Laughter is the best medicine
Maintaining a sense of humour has never been more important
The past two-and-a-half years have been difficult, to say the least. So it is incredibly heartening to see that the rest of the world deciding to almost co-exist with the coronavirus and carry on living their lives.
It’s a different story in Hong Kong still, however, with the city’s officials keen to keep a tight lid on infections.
But my fellow Hong Kongers and I have learnt to live in peace with these daily frustrations. We try to help each other and battle through the disruptions of social distancing, quarantines and self-isolations.
Having a large birthday party but can’t have your friends all seated at one table? No problem, the restaurant will help put up plastic separators that are translucent so you can still see each other’s faces.
Took a rapid antigen test to go to the bar (yes, that is now a requirement in Hong Kong)? The friendly staff will instruct you to use the drawing function on your phone to add your name, the date and time to the photo of your test.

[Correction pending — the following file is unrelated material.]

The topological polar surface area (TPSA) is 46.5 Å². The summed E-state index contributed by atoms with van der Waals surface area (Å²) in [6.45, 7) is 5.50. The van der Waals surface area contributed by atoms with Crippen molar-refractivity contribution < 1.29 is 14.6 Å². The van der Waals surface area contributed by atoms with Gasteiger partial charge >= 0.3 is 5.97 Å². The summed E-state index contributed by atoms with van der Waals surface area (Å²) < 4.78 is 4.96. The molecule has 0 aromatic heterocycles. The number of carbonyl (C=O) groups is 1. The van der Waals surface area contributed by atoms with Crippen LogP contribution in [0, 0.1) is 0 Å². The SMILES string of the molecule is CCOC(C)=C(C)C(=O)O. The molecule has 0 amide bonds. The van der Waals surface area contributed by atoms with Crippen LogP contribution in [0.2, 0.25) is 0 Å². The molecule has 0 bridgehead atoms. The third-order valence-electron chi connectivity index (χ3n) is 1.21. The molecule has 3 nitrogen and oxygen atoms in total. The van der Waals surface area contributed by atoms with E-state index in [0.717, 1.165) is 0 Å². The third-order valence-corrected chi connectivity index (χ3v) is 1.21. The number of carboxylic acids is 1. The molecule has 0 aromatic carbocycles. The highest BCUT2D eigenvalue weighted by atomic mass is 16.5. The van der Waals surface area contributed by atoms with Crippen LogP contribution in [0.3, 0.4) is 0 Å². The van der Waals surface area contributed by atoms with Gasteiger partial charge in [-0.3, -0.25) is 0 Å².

This genteelness appears to be making its way to other places too, albeit with a twist.
One chap I know was recently in mandatory hotel quarantine, but his TV broke down. He called the concierge for help, and the hotel manager said he would send a worker to the room to fix the TV. The condition? He just had to hide in the bathroom to avoid contact with the worker.
This boggled me, but the chap simply laughed it off and complied. After all, beggars can’t be choosers — especially when you are stuck in a small room with no way out.